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Teaching Strategies For Growth Mindset

What is the most important factor in a student? Many people would say it’s talent, or effort, or persistence, or luck or some combination of these.

Behind all of this is something that is more important – the proper mindset. Recent research (Blackwell, Trzesniewski, & Dweck, 2007) has shown that there are two different mindsets among students:
1) intelligence as a fixed, static trait or you got what you got
2) intelligence is a changeable, flowing trait, in other words:  you can learn whatever you put focus and effort to

Most of my music students do have a growth mindset, but may need some extra encouragement.   To do this I need to use a specific way of communicating.

The Dangers of Praise and How To Do It Right

Researchers have discovered that if you just praise the intelligence of the child, there are negative consequences.  So just being positive and saying “Good job!” is actually detrimental and has a backlash because given a new challenge, the child would rather not participate (quit) in order to “save face” and live up to the expected standard.  Rather if the child was praised for their effort, the next harder challenge was met with more effort.

Communicating Learning Goals

Almost daily I have a student who complains
“That’s too hard! I want to just stay on the same song!”

Here’s some things I say and you can too in your classroom, studio or with your own children.  Though I’ve made these specific to music, you can apply a variation of these to any subject.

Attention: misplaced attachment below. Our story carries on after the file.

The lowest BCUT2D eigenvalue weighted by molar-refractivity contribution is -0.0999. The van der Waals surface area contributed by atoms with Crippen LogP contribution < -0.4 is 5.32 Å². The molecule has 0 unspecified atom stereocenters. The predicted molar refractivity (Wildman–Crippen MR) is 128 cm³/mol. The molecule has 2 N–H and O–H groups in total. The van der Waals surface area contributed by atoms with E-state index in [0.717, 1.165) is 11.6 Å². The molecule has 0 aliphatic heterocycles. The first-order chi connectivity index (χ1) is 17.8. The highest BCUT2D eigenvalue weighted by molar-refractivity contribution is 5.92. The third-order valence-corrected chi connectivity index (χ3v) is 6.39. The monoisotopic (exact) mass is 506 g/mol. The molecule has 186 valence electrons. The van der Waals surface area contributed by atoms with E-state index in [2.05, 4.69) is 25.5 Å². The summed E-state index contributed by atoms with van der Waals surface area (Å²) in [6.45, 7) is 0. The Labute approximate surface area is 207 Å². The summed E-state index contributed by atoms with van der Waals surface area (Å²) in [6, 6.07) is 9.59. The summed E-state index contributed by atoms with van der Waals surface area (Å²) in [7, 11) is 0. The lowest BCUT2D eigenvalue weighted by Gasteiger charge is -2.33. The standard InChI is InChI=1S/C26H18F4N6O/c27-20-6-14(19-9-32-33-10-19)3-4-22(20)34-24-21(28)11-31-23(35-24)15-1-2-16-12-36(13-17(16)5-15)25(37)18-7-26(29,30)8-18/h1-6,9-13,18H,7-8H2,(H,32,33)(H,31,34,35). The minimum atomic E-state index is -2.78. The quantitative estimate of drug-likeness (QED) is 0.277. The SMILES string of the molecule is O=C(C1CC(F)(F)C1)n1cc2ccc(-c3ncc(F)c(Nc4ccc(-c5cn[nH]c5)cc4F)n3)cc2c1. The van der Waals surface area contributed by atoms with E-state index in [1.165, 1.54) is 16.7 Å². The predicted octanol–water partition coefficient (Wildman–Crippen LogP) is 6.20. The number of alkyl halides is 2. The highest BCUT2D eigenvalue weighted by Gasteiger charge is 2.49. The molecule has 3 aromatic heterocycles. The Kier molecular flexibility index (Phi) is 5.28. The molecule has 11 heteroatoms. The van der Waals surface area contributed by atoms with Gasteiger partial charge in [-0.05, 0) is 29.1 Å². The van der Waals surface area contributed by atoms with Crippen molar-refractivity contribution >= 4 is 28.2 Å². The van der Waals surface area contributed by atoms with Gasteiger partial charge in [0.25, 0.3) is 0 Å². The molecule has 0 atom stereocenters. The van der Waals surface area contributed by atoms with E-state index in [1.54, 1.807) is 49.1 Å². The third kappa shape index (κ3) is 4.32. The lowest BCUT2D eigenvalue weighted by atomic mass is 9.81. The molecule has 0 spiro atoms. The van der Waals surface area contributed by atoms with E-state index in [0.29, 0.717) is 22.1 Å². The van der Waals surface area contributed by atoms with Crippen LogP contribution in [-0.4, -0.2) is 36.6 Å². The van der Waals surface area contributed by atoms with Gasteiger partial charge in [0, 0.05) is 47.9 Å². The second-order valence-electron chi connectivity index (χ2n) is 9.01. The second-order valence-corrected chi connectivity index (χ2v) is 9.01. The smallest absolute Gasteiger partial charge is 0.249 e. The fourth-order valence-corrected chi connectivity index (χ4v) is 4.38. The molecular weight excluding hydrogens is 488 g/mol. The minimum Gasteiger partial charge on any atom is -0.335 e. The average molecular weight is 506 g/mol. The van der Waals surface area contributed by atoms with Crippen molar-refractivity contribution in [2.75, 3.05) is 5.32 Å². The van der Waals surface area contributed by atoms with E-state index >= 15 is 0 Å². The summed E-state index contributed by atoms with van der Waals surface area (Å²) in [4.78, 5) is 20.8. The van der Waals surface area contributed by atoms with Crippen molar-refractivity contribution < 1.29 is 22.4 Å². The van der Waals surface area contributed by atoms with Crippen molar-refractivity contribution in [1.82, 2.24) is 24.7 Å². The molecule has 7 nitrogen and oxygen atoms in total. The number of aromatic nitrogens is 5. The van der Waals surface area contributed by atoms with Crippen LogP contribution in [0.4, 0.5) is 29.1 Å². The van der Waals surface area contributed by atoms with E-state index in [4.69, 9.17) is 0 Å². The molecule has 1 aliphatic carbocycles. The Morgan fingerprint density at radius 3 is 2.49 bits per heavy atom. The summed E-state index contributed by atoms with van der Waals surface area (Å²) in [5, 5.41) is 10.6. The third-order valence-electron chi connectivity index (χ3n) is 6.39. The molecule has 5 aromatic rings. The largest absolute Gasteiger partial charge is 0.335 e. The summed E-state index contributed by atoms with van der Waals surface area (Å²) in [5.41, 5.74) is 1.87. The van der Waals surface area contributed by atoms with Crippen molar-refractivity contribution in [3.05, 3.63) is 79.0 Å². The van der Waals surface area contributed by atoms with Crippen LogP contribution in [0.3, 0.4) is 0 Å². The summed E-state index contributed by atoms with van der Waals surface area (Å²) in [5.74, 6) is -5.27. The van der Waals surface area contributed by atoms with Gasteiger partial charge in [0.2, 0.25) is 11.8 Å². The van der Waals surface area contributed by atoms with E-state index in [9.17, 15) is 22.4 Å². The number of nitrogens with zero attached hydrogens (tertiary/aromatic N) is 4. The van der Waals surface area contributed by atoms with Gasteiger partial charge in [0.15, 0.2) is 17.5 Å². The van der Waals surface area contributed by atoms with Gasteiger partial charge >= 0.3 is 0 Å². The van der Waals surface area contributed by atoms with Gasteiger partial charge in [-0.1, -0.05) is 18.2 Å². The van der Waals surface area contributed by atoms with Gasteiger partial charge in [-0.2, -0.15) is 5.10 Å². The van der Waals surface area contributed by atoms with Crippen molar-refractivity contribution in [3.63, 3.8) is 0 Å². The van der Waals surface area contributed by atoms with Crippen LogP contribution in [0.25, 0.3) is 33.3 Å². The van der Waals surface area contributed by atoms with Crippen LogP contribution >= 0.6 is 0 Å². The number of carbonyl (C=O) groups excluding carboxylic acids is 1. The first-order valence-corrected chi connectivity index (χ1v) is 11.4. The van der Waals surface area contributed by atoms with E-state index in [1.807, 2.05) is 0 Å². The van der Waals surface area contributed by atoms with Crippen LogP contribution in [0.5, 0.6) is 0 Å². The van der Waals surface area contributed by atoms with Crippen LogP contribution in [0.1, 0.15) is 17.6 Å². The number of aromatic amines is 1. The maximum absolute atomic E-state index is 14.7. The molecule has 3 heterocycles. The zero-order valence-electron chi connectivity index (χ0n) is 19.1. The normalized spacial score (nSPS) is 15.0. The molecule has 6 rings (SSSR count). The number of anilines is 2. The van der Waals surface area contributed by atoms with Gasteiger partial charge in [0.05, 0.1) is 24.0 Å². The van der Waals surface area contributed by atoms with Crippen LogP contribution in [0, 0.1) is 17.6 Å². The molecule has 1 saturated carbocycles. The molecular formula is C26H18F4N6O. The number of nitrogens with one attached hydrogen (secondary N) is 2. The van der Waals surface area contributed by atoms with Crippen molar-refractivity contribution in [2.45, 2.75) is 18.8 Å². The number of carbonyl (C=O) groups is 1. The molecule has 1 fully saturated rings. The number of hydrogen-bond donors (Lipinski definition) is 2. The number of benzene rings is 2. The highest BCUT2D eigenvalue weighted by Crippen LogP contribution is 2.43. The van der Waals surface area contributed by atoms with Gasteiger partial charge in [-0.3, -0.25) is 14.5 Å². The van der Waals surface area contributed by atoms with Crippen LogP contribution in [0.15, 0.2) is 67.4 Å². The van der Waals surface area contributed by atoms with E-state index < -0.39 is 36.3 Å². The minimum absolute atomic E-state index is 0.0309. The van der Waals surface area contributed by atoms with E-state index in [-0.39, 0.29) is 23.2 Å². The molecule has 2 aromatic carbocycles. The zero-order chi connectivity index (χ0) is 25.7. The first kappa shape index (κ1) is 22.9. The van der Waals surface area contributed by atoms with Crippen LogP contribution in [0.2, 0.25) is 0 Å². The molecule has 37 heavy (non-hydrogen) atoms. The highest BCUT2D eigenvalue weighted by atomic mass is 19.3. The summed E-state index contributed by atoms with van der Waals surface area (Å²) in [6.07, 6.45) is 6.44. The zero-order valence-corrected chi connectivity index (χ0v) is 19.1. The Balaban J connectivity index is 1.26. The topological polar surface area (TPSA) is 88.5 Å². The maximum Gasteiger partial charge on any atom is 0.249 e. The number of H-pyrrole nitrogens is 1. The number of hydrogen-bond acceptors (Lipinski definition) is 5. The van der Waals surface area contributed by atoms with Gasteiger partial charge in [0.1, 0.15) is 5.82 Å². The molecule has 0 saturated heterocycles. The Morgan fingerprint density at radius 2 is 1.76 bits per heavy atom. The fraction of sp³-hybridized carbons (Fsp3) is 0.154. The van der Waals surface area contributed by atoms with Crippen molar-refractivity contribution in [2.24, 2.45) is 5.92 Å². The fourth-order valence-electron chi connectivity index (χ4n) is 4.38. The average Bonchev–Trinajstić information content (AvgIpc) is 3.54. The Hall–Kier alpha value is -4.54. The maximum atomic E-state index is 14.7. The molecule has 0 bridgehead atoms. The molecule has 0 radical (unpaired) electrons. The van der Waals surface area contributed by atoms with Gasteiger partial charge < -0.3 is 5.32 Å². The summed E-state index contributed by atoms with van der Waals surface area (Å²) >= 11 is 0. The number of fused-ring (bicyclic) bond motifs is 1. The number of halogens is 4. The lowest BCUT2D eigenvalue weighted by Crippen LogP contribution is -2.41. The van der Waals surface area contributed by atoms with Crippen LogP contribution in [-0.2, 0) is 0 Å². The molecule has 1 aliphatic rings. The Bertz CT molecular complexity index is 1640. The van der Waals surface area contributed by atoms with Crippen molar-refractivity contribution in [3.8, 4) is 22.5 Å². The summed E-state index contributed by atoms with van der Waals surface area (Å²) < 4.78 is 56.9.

• Learning music is like playing a video game. Once you achieved the last challenge, we’re on to the next level.
  • You’re not supposed to know this already, this is brand new.

High Expectations For Forward Motion

  • I KNOW that you can do this, that’s why I’m showing you this.
  • This will be challenging, but I’ve seen you do amazing work before.
  • Remember how hard _____ piece was? And now you can play it so well. This is like that one only better.

Struggling Even With Effort

  • You are not there…YET (emphasis on the yet)
  • If you’re feeling overwhelmed, just remind yourself that you can’t do it…YET.
  • Let’s take a break and come back to this tomorrow.
  • I admire your persistence.
  • I appreciate your effort and focus on this.
  • I love how you never gave up on that last piece. Let’s do it here too.

Struggling But May Need Help With Strategy

  • Let’s work on just the one spot giving you trouble
  • What part is giving you trouble? Let’s just look at that.
  • How about we make a plan to learn this piece? You can do section A today and then section B tomorrow and then back to A…

By setting the proper belief system in place at an early age, we can guide our children to future success in music, and in life.

For more information, read this excellent article from Prinicipal Leadership, a magazine aimed at school principals.

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Lesson Plan Ideas Mindset

How To Teach Perseverance, Grit and Success

Soft Skills Vs Hard Skills

There’s been a lot of talk in the education world of late about the value of the soft skills, emotional and psychological.  These are the skills that are traditionally not tested.  Unlike math or reading or science, these skills are more nuanced.